Thanks to implemented deferred renderer it is possible to create and manage lights on 3D Wayfinder Administration panel. This means also real-time shadows, point-lights and multiple directional lights.
Deferred rendering is an alternative approach to rendering 3d scenes. The classic rendering approach involves rendering each object and applying lighting passes to it. So, if an object is affected by 5 lights, it will be rendered 5 times, once for each light, in order to accumulate the effect of each light. This approach is called “forward rendering”.
Deferred rendering takes another approach: first of all of the objects render their “lighting related infomation” to a texture (G-buffer). This includes their colors, normals, depths and any other info that might be relevant to calculating their final color. Afterwards, the lights in the scene are rendered as geometry (sphere for point light, cone for spotlight and full screen quad for directional light), and they use the G-buffer to calculate the color contribution of that light to that pixel.
Using deferred renderer decreases performance a bit, but with proper GPU, the frame rate drops only by 1-2 frames per second.
Lights can be added and managed from „Lights” tab in editor window.
There are 3 types of light:
- Omnidirectional – this is point light, it is possible to change light radius and intensity.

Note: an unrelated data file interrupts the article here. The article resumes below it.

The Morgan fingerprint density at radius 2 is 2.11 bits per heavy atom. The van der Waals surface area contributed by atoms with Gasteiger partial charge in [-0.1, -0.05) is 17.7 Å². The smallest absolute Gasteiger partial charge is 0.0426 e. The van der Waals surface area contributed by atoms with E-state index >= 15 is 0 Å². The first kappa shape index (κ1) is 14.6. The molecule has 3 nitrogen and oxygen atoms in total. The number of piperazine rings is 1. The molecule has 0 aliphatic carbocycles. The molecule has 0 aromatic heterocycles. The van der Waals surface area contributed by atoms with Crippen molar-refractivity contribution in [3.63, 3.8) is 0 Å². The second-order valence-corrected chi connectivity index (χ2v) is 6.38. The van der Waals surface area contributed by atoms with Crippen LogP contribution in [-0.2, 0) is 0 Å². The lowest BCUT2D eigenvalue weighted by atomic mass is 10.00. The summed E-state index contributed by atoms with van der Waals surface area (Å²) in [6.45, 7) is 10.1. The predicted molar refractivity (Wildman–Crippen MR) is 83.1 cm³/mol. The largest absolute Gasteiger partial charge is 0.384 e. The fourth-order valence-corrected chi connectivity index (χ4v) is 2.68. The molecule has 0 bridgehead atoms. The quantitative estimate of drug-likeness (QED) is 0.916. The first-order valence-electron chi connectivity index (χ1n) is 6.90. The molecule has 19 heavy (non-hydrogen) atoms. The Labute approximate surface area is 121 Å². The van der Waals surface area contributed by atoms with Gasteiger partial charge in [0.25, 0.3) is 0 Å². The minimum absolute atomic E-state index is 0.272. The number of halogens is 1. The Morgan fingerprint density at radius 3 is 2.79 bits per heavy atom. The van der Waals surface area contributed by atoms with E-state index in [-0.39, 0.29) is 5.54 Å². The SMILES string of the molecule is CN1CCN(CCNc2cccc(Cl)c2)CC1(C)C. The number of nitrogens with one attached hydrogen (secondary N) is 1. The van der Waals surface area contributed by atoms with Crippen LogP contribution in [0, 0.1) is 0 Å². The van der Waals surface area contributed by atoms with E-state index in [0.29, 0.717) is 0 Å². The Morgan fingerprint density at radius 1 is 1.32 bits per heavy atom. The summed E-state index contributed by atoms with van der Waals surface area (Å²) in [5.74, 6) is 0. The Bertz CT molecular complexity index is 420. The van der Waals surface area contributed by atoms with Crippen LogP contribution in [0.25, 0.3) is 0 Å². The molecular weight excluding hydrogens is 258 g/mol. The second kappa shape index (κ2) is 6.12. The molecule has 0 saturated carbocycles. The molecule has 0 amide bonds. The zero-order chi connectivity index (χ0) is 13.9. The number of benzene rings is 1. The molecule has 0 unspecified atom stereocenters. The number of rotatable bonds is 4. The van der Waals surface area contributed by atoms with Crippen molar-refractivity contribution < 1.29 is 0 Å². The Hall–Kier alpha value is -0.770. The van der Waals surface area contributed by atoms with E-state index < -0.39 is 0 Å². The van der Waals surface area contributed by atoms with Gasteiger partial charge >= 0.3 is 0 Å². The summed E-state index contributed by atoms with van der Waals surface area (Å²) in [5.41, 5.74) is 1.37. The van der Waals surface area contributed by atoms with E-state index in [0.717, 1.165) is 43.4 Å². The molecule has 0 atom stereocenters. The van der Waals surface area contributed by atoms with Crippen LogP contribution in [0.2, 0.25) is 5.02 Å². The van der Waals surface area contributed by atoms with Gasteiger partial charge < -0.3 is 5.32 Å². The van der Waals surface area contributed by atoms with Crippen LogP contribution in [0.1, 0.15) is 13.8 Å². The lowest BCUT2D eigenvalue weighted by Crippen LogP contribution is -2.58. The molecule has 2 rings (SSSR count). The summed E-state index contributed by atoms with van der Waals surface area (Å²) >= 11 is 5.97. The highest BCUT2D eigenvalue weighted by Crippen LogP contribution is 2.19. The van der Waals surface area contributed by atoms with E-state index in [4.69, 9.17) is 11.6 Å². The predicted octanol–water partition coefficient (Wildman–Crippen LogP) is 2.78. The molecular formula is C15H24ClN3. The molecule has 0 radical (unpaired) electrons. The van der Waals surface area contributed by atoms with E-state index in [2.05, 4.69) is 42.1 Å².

- Directional – this makes global directional light, like sunlight
- Ambient – With ambient it is possible to change the overall lighting of the whole 3D model.
So lets get started with adding lights and see, what will happen in our 3D scene.
First we have turned on deferred renderer. With default settings, it is currently not turned on.
To use custom lighting model on Wayfinder application side, we have to enable deferred renderer.
Now we can see shadows:
Now we have added 2 point-lights. From the settings we have selected „Omnidirectional” and by playing with radius and intensity we get the desired result. One of the lights is white and another one yellow:
At the same time we have lost the default ambient color. So now everything looks a bit too colorful. To get the ambient color back, we added one ambient type light.
So far we used default ambient color, which is gray.
It doesn’t matter for ambient and directional light, where they are positioned in the 3D floor plan. For clarity and easier management we have made them same kind of „cubics” as omnidirectional light. So you can position them wherever you like.
After adding gray ambient color, we get this:
Now lets add a custom directional light. Lets say that we prefer shadows in other direction and this front-side of the building to be more lightened.
With directional light it is important to turn the direction of the light. For this we need to check „move manually” and then select rotate.
After saving we see a picture with different shadows:
Well, the shadows are really long and the whole scene looks a bit dark.
But we can always add another directional light. Of course adding each directional light, affects the performance, as for every light there will also be shadows rendered.
So go ahead and test the magical world of lights in 3D.